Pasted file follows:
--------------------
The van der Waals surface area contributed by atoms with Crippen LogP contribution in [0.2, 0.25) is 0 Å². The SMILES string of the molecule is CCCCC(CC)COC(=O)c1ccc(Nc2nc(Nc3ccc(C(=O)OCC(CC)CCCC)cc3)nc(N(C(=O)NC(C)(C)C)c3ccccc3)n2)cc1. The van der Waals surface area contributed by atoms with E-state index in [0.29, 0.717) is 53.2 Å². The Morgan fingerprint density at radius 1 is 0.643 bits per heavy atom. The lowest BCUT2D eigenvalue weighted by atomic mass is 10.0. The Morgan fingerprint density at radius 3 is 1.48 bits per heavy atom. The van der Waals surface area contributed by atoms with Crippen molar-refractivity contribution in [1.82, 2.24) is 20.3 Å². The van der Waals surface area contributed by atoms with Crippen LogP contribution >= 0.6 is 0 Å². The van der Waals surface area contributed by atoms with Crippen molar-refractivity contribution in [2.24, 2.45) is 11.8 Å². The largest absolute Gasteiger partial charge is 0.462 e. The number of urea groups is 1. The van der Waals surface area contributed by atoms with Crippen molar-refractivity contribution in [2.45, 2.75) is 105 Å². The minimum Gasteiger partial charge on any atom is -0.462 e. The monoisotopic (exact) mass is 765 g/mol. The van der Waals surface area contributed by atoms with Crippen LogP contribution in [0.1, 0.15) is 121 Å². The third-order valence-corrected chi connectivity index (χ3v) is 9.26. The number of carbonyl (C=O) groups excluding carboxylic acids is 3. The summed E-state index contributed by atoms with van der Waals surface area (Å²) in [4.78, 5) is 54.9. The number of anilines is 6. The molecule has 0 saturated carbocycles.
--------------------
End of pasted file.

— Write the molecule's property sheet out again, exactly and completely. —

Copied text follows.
The van der Waals surface area contributed by atoms with Crippen LogP contribution in [0.2, 0.25) is 0 Å². The SMILES string of the molecule is CCCCC(CC)COC(=O)c1ccc(Nc2nc(Nc3ccc(C(=O)OCC(CC)CCCC)cc3)nc(N(C(=O)NC(C)(C)C)c3ccccc3)n2)cc1. The van der Waals surface area contributed by atoms with E-state index in [0.29, 0.717) is 53.2 Å². The Morgan fingerprint density at radius 1 is 0.643 bits per heavy atom. The lowest BCUT2D eigenvalue weighted by atomic mass is 10.0. The Morgan fingerprint density at radius 3 is 1.48 bits per heavy atom. The van der Waals surface area contributed by atoms with Crippen molar-refractivity contribution in [1.82, 2.24) is 20.3 Å². The van der Waals surface area contributed by atoms with Crippen LogP contribution >= 0.6 is 0 Å². The van der Waals surface area contributed by atoms with Crippen molar-refractivity contribution in [2.24, 2.45) is 11.8 Å². The largest absolute Gasteiger partial charge is 0.462 e. The number of urea groups is 1. The van der Waals surface area contributed by atoms with Crippen molar-refractivity contribution in [2.45, 2.75) is 105 Å². The minimum Gasteiger partial charge on any atom is -0.462 e. The monoisotopic (exact) mass is 765 g/mol. The van der Waals surface area contributed by atoms with Crippen LogP contribution in [0.1, 0.15) is 121 Å². The third-order valence-corrected chi connectivity index (χ3v) is 9.26. The number of carbonyl (C=O) groups excluding carboxylic acids is 3. The summed E-state index contributed by atoms with van der Waals surface area (Å²) in [4.78, 5) is 54.9. The number of anilines is 6. The molecule has 0 saturated carbocycles.